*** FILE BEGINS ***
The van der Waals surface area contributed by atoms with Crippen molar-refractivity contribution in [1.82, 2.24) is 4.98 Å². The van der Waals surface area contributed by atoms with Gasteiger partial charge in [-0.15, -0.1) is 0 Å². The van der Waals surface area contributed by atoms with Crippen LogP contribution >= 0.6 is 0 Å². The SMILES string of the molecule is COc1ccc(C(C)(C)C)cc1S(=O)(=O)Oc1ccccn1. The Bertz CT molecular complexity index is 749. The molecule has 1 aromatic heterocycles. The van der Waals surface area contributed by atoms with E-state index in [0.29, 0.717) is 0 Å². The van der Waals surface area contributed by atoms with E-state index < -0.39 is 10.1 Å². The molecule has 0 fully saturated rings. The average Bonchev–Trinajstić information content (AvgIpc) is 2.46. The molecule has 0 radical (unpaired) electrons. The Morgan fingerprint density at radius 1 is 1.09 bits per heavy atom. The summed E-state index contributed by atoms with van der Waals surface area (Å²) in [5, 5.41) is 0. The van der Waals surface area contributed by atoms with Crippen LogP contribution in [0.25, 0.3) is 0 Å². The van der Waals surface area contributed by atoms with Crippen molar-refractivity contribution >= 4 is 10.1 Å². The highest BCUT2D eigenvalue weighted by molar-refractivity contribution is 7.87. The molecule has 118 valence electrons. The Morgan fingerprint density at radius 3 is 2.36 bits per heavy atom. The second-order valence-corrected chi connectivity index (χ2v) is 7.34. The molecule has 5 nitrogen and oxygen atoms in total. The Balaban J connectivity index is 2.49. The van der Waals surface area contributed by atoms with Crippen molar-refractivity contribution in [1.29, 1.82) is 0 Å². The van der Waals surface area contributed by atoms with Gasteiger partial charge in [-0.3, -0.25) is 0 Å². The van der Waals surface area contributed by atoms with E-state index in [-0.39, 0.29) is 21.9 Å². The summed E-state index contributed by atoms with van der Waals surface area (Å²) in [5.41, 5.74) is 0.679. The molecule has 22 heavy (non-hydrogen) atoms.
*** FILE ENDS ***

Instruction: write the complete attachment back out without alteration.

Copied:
The van der Waals surface area contributed by atoms with Crippen molar-refractivity contribution in [1.82, 2.24) is 4.98 Å². The van der Waals surface area contributed by atoms with Gasteiger partial charge in [-0.15, -0.1) is 0 Å². The van der Waals surface area contributed by atoms with Crippen LogP contribution >= 0.6 is 0 Å². The SMILES string of the molecule is COc1ccc(C(C)(C)C)cc1S(=O)(=O)Oc1ccccn1. The Bertz CT molecular complexity index is 749. The molecule has 1 aromatic heterocycles. The van der Waals surface area contributed by atoms with E-state index in [0.29, 0.717) is 0 Å². The van der Waals surface area contributed by atoms with E-state index < -0.39 is 10.1 Å². The molecule has 0 fully saturated rings. The average Bonchev–Trinajstić information content (AvgIpc) is 2.46. The molecule has 0 radical (unpaired) electrons. The Morgan fingerprint density at radius 1 is 1.09 bits per heavy atom. The summed E-state index contributed by atoms with van der Waals surface area (Å²) in [5, 5.41) is 0. The van der Waals surface area contributed by atoms with Crippen LogP contribution in [0.25, 0.3) is 0 Å². The van der Waals surface area contributed by atoms with Crippen molar-refractivity contribution >= 4 is 10.1 Å². The highest BCUT2D eigenvalue weighted by molar-refractivity contribution is 7.87. The molecule has 118 valence electrons. The Morgan fingerprint density at radius 3 is 2.36 bits per heavy atom. The second-order valence-corrected chi connectivity index (χ2v) is 7.34. The molecule has 5 nitrogen and oxygen atoms in total. The Balaban J connectivity index is 2.49. The van der Waals surface area contributed by atoms with Crippen molar-refractivity contribution in [1.29, 1.82) is 0 Å². The van der Waals surface area contributed by atoms with Gasteiger partial charge in [-0.3, -0.25) is 0 Å². The van der Waals surface area contributed by atoms with E-state index in [-0.39, 0.29) is 21.9 Å². The summed E-state index contributed by atoms with van der Waals surface area (Å²) in [5.41, 5.74) is 0.679. The molecule has 22 heavy (non-hydrogen) atoms.